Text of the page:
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Reducing Truck Idling Emissions

AP via San Jose Mercury News. Hoping to reduce air pollution from idling diesel trucks, South Carolina, North Carolina and Georgia will offer truck stop spaces where truckers can shut off their engines but still get electricity, air conditioning and even Internet access.

“Most truckers let their engines idle at truck stops, even for prolonged stays, so they can use their air conditioners and other accessories,” said Myra Reece, head of the air quality bureau for South Carolina's Department of Health and Environmental Control. “Idling truck engines emit a lot of air pollution as well as noise.”

The pollution contributes to air quality problems in the I-85 corridor, where several counties are in danger of not meeting new federal air quality standards.

Emissions from prolonged truck idling is a significant problem that requires a more systemic solution. In 2001, the Argonne National Lab estimated that some 840 million gallons of diesel fuel were consumed annually in the US by idling long-haul trucks. Maricopa County has bumped that estimate to 1.2 billion gallons per year. Or, as they put it, a loss of fuel equivalent to the Exxon Valdez disaster every 28 hours.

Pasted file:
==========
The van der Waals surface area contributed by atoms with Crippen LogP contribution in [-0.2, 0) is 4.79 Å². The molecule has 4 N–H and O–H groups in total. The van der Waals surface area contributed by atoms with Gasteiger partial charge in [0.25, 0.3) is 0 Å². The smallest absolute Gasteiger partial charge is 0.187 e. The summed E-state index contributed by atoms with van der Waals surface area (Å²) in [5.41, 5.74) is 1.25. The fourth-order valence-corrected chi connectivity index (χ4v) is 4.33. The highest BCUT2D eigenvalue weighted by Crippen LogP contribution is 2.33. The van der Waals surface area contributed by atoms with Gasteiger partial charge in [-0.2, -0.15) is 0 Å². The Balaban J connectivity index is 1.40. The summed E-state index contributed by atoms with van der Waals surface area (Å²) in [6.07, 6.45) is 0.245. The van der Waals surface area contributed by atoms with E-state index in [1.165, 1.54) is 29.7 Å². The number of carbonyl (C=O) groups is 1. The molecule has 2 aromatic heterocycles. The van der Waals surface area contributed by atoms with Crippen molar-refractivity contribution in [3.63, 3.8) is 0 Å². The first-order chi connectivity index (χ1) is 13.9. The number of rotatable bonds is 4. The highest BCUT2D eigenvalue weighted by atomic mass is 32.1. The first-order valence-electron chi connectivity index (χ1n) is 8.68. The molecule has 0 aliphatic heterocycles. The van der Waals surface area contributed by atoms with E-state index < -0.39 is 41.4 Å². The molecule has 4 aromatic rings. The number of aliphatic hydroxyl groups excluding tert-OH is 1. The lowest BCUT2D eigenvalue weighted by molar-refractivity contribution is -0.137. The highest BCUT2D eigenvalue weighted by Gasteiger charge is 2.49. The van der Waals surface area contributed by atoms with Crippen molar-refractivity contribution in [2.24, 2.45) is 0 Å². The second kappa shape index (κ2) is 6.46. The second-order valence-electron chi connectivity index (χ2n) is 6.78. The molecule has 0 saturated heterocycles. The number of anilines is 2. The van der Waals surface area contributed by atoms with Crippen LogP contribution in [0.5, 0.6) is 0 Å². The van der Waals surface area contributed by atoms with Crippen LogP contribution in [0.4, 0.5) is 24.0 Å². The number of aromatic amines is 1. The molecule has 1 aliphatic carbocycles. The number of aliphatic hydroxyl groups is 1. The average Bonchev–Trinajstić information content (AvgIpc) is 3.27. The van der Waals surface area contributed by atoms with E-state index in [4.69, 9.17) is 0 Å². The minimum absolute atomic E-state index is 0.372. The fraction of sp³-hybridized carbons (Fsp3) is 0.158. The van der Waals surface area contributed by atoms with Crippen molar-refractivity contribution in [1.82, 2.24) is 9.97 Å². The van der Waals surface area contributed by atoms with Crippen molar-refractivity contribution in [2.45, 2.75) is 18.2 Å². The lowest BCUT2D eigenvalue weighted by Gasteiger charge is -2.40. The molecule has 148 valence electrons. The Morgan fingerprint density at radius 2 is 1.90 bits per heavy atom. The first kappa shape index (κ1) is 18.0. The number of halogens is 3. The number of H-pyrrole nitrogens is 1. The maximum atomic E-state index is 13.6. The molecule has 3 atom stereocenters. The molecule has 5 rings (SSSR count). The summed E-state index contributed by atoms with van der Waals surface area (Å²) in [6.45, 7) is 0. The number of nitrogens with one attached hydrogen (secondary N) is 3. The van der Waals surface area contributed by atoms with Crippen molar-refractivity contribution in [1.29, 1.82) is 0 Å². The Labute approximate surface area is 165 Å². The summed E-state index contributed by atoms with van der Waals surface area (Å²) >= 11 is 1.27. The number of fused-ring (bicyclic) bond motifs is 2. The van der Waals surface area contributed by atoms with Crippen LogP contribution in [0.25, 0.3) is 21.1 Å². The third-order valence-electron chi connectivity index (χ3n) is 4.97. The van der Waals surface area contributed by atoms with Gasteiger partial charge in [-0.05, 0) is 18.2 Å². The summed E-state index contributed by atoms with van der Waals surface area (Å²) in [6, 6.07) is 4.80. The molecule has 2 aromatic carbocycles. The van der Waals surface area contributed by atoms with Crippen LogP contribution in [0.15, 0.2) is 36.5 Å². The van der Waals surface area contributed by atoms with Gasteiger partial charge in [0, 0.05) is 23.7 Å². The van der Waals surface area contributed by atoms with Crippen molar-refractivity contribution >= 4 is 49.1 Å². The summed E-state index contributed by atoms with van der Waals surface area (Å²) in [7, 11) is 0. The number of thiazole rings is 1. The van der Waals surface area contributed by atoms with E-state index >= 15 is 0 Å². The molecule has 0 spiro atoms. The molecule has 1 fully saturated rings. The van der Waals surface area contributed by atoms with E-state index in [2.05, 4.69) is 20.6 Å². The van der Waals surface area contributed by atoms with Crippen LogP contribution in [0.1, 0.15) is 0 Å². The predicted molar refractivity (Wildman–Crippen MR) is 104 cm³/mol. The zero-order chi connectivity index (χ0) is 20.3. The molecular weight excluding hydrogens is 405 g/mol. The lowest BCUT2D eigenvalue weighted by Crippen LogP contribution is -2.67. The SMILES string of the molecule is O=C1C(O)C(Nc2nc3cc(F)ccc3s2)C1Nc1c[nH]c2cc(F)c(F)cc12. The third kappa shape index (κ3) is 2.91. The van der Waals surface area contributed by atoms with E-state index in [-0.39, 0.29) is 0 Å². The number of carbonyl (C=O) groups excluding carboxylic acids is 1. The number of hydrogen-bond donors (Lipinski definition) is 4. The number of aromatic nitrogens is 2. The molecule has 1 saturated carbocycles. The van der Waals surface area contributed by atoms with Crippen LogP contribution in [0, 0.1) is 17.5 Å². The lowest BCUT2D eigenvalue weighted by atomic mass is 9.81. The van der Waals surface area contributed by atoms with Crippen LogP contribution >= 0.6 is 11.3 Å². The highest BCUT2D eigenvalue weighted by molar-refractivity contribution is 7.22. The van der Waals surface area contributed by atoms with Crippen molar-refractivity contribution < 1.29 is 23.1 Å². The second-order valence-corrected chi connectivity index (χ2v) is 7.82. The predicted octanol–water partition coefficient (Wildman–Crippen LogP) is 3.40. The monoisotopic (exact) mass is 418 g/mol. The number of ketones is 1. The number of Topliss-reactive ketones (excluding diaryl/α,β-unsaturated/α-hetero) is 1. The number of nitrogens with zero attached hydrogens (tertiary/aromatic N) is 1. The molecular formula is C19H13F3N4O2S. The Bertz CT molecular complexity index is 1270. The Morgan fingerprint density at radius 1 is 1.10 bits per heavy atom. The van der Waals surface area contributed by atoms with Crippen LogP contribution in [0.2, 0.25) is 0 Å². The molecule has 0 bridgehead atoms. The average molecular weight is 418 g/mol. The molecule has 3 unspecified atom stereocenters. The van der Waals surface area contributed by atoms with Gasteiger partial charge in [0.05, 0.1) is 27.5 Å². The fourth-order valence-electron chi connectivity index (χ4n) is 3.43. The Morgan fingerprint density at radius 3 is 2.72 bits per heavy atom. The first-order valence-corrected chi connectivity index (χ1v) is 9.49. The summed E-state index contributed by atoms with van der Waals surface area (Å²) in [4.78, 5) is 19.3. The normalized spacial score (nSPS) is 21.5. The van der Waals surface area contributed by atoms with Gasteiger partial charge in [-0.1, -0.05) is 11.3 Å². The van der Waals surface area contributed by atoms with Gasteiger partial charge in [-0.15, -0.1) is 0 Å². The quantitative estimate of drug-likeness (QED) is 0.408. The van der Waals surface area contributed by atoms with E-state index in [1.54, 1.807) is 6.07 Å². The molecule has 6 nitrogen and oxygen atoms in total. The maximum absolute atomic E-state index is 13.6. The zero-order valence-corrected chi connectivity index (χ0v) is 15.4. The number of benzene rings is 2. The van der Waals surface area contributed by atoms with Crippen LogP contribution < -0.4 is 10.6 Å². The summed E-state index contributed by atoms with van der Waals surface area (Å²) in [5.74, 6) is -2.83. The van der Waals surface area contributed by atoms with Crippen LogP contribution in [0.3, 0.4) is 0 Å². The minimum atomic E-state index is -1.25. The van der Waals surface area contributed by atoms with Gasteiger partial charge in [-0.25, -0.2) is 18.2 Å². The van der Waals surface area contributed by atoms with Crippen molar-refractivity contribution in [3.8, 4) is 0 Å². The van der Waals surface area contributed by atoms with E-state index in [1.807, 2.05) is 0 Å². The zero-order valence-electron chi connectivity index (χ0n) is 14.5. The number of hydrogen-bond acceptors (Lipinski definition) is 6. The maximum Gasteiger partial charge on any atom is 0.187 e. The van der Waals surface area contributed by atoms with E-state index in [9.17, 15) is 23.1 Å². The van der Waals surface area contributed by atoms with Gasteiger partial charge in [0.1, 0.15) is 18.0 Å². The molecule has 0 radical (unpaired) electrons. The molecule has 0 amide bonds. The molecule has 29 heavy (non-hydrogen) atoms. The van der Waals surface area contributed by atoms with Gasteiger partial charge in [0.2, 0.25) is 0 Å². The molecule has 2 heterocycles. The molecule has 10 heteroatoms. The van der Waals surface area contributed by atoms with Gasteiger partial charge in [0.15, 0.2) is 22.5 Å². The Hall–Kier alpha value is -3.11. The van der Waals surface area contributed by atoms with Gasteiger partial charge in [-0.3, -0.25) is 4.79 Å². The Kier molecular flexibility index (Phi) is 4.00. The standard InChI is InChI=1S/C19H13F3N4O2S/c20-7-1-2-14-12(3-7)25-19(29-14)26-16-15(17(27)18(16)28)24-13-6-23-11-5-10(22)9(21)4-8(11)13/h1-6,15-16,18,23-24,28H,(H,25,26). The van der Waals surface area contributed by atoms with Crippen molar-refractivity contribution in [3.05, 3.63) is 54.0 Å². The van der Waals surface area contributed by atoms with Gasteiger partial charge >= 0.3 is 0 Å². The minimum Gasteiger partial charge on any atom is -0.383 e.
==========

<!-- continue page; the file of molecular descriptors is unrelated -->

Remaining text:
One approach has been to use an Auxiliary (or Alternative) Power Unit—an APU—to handle power when not driving. The APUs tended to be diesel-powered too, and although they don’t burn fuel the way the engine does, they still do consume fuel and produce emissions. There is considerable focus now on using a fuel cell as the APU. Major manufacturers such as GM, as well as third-party component suppliers such as Tenneco are working on different implementations.

It might not seem major, but it could have a large impact.


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